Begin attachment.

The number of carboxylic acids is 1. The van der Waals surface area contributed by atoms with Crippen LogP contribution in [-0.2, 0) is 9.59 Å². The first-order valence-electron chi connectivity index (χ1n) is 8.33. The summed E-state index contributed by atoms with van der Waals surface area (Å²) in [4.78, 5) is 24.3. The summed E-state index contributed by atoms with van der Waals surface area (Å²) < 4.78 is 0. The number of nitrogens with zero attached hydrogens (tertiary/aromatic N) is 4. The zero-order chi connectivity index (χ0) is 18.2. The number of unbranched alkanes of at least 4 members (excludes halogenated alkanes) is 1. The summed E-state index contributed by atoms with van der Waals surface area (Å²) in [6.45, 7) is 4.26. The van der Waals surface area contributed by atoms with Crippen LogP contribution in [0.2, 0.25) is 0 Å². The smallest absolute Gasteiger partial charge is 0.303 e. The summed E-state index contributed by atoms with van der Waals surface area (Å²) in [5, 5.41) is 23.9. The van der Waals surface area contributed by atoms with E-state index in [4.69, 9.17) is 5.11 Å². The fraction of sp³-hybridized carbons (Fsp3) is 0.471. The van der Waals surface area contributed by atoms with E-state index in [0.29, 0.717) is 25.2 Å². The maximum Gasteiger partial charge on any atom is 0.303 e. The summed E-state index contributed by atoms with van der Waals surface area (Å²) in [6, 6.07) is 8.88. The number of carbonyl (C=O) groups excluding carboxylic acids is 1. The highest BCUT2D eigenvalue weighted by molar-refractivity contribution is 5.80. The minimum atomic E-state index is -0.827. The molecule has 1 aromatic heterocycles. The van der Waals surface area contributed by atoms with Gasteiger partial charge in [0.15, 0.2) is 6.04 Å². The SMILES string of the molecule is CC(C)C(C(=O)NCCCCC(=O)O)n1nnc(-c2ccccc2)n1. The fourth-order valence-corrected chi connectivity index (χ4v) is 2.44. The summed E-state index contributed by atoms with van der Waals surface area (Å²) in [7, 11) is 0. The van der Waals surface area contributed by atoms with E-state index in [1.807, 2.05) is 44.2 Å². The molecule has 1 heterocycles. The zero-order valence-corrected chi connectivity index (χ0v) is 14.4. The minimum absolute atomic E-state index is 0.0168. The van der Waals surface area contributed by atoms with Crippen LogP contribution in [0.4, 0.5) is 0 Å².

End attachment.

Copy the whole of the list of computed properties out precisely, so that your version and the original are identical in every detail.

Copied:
The number of carboxylic acids is 1. The van der Waals surface area contributed by atoms with Crippen LogP contribution in [-0.2, 0) is 9.59 Å². The first-order valence-electron chi connectivity index (χ1n) is 8.33. The summed E-state index contributed by atoms with van der Waals surface area (Å²) in [4.78, 5) is 24.3. The summed E-state index contributed by atoms with van der Waals surface area (Å²) < 4.78 is 0. The number of nitrogens with zero attached hydrogens (tertiary/aromatic N) is 4. The zero-order chi connectivity index (χ0) is 18.2. The number of unbranched alkanes of at least 4 members (excludes halogenated alkanes) is 1. The summed E-state index contributed by atoms with van der Waals surface area (Å²) in [6.45, 7) is 4.26. The van der Waals surface area contributed by atoms with Crippen LogP contribution in [0.2, 0.25) is 0 Å². The smallest absolute Gasteiger partial charge is 0.303 e. The summed E-state index contributed by atoms with van der Waals surface area (Å²) in [5, 5.41) is 23.9. The van der Waals surface area contributed by atoms with E-state index in [4.69, 9.17) is 5.11 Å². The fraction of sp³-hybridized carbons (Fsp3) is 0.471. The van der Waals surface area contributed by atoms with E-state index in [0.29, 0.717) is 25.2 Å². The maximum Gasteiger partial charge on any atom is 0.303 e. The summed E-state index contributed by atoms with van der Waals surface area (Å²) in [6, 6.07) is 8.88. The number of carbonyl (C=O) groups excluding carboxylic acids is 1. The highest BCUT2D eigenvalue weighted by molar-refractivity contribution is 5.80. The minimum atomic E-state index is -0.827. The molecule has 1 aromatic heterocycles. The van der Waals surface area contributed by atoms with Gasteiger partial charge in [0.15, 0.2) is 6.04 Å². The SMILES string of the molecule is CC(C)C(C(=O)NCCCCC(=O)O)n1nnc(-c2ccccc2)n1. The fourth-order valence-corrected chi connectivity index (χ4v) is 2.44. The summed E-state index contributed by atoms with van der Waals surface area (Å²) in [7, 11) is 0. The van der Waals surface area contributed by atoms with E-state index in [1.807, 2.05) is 44.2 Å². The molecule has 1 heterocycles. The zero-order valence-corrected chi connectivity index (χ0v) is 14.4. The minimum absolute atomic E-state index is 0.0168. The van der Waals surface area contributed by atoms with Crippen LogP contribution in [0.4, 0.5) is 0 Å².